Personally, I worry that Christianity is a self-help book in reverse, from supplying its own demand for persecution (victimology), to fulfilling its own prophecies. Having come from Mormonism, I witnessed firsthand how every historical slight and every persecution, real and imagined, has been loudly published to their benefit, growth and protection. It’s called stealth. I think every religion has its camouflage, not only to survive but to some day swarm.

Having been raised Jewish, then Mormon (from which I may have been excommunicated), then Catholic, and now a pagan/hedonist, yes I think Vonnegut may have something there. Even though he is an ego-maniac, there is something to be said in his words. People can believe in something, very strongly, based on faith in a written word, regardless of any evidence to the contrary, and sometimes against what they truly believe deep inside.

But I’ve noticed something of a trend among “Christians”. In general, Christians, who are supposed to be forgiving, kind, accepting, etc… (all the good things mentioned above) are the quickest ones to persecute, judge, condemn and ostrasize other people for what they are, how they act, what they wear, etc. I tend to not hold it against people for what they believe, or their actions or conduct (within legal limits) and take them for what they are, whether I like them or not, agree with them or not… Ironically, I have to wonder: Which of us is the true “Christian”, me… or the Sunday Thumper?

(The above words, although factual in base, were general observations only. Any resemblance to a real Christian, is purely coincidental and were in no way meant to offend any Christians. No Christians were harmed during the writing of this text)

As a non-religious person who’s read the Bible (two different versions of it), I can attest that there’s some good lessons to be found in The Good Book. Even if you don’t believe the whole “Jesus is the son of God” bit, you can still do good to take lessons like “turn the other cheek” and “don’t eat lead” to heart. :smiley:

I don’t see how the Golden Rule (“treat others as you yourself would be treated”), or any other good-idea-for-living-and-cooperation rule, is the exclusive providence of any one religion.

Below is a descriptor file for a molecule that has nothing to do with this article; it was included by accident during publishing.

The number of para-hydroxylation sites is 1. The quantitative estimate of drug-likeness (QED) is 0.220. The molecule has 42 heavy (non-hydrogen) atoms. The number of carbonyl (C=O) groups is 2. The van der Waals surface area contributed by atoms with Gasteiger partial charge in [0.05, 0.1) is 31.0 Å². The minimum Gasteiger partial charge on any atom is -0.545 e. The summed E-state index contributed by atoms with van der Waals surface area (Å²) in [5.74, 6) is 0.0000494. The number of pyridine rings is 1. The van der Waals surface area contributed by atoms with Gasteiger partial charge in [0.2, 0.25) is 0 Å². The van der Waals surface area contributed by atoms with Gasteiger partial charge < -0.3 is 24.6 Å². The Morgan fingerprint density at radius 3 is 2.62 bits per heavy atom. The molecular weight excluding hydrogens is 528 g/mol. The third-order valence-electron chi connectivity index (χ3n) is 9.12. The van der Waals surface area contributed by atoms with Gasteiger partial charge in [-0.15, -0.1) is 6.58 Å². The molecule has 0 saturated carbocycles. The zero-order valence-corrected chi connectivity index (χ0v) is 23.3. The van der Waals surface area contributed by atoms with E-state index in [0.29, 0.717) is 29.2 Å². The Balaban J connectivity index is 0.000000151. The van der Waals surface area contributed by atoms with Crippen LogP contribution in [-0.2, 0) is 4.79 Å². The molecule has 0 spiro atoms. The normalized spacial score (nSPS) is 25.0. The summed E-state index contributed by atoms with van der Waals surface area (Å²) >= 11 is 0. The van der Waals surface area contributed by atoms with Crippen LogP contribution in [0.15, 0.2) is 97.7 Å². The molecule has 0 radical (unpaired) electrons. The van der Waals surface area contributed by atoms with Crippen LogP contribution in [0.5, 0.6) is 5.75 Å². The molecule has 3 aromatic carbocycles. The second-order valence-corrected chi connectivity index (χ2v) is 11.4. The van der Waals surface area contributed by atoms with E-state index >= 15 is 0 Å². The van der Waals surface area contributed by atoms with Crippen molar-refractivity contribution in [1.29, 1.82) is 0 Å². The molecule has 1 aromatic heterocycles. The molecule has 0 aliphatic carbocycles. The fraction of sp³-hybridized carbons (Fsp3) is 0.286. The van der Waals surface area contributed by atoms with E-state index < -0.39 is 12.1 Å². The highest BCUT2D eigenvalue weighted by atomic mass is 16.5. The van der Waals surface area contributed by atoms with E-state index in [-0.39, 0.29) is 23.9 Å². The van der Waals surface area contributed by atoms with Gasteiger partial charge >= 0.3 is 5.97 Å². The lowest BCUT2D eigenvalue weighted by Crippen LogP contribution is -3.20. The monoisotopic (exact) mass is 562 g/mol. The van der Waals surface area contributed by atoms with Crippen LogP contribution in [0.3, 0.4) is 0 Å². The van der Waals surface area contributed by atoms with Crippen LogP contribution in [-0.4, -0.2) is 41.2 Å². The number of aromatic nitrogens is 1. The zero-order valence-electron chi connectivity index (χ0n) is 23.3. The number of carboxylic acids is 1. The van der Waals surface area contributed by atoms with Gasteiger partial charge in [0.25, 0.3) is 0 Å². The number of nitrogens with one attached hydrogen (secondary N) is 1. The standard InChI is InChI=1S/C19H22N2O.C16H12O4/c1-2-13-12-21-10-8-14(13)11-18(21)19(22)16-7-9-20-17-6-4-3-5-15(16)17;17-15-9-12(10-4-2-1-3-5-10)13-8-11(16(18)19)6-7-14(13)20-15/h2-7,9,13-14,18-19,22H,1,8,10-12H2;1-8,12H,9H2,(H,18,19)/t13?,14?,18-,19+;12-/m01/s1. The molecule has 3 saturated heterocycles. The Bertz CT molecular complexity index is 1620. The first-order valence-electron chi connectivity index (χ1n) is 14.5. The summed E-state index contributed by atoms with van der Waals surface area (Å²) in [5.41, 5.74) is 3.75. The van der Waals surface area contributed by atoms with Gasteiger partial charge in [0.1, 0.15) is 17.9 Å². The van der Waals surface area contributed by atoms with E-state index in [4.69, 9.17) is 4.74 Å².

Of course it matters. If it was fabricated by men, then it’s fallible, and, as time passes, those fallacies should be recognized and corrected. If it’s true, and it was written by G-d, then it’s not subject to human correction, because the intelligence behind it is of a higher sort than out own.

cmkeller, let’s strip religions to their cores.

As rjung points out, The Golden Rule is not exclusive to any one religion - be good to one another is a basic precept of most any religion I can think of. Unless one believes that g-d had a role in the writing of all the scriptures of various religions, fallible humans came up with this idea themselves, at least some of the time.

Humans can come up with (for all intents and purposes) “infallible” ideas. I believe that there are three universal moral precepts, shared by everyone from the most primitive tribes to the most “enlightened” nations:

don’t kill
no incest
don’t steal

I would argue that “don’t be a jerk” is a fourth, but I don’t think the anthropologists have investigated that one yet. :slight_smile:
Does it matter if g-d inspired Moses and others to write this down, or if instead Moses or others came up with these ideas themselves, and created parables and stories to explain them? They are still good rules, and ones we should all live by.

BTW, my argument doesn’t deny the existence of g-d. My argument is that it doesn’t matter if scripture is literally (or even partially) true, so long as they speak to people and inspire/cajole them to do the right thing.